The kind you’re born with, the kind you choose, the kind that teach Catholic school
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David Grant lives in Malvern, Pennsylvania. His previous essays in The Sun include “Peace Nigger’s Long March” [Issue 46], “Learning to Walk” [Issue 124], and “Scavenger’s Run” [Issue 166].
On my rounds of the soup kitchens, I learned more than fine distinctions among bad foods. I learned the patience engendered by interminable waiting. I learned the deferential glance, a useful grace that gets one past the guards unchallenged.
In Guangzhou, China, I once saw two men row through the muddy waters of the Pearl River to pick up floating leaves of cabbage. Now, a few years later, that’s what I do: make the scavenger’s run.
Voluntary simplicity has gained popularity since the late Sixties. Of course the idea is at least as old as the first religions, but nowadays voluntary simplicity is not practiced for overtly religious reasons. A cynic might say that a sense of reparation for damages done is driving some to practice a new spirit of self-denial. It touches most strongly, after all, the descendants of the adventurous, progressive pioneers from Western Europe who invaded this country a few centuries ago. In any case, exploitation is a touchstone by which many of us gauge our use of toilet paper, gasoline, rubber, washing machines, nylon, coffee, newspaper and on and on.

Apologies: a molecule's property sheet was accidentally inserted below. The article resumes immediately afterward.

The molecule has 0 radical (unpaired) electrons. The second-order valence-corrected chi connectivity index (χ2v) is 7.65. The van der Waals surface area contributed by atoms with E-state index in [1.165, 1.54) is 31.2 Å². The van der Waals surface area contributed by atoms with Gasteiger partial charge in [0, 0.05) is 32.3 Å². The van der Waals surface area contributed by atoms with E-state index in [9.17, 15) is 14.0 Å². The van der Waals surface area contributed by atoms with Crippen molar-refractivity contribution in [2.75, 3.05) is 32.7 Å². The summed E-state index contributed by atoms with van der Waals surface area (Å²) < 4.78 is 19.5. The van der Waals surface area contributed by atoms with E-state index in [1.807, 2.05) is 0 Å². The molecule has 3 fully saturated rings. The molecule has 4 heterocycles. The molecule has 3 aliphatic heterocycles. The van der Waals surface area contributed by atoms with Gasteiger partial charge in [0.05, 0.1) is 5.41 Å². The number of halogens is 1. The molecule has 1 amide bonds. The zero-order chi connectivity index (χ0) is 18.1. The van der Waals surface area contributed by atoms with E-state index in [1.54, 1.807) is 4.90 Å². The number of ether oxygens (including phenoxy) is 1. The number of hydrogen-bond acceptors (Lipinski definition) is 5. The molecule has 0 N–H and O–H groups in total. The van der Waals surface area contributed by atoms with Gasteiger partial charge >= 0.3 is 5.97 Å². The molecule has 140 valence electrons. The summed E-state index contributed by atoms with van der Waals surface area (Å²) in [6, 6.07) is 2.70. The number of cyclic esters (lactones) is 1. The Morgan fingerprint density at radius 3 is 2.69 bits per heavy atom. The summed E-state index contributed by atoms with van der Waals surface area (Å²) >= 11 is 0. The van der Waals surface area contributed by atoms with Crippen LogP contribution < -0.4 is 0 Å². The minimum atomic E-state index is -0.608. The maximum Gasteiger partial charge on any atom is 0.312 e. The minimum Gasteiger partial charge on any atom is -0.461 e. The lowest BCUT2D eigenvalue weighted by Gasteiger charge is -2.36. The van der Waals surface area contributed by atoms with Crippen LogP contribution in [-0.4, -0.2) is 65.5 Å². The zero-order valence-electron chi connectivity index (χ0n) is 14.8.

For half a year now, summer to winter, I have been walking-in-place. I do not use any form of motorized transportation. I walk or bicycle everywhere.
Yangshuo is a riverside village set amidst all the ancient landscape paintings of China. Tourist groups disembark here after a half-day boat trip down the Lu River.
After quitting his job on public television last year, David Grant decided to maintain a month of silence. This journal was written during the last two weeks, when he travelled on foot, carrying a petition calling for military disarmament. His only companion was his goat, little Iowa, who carried provisions.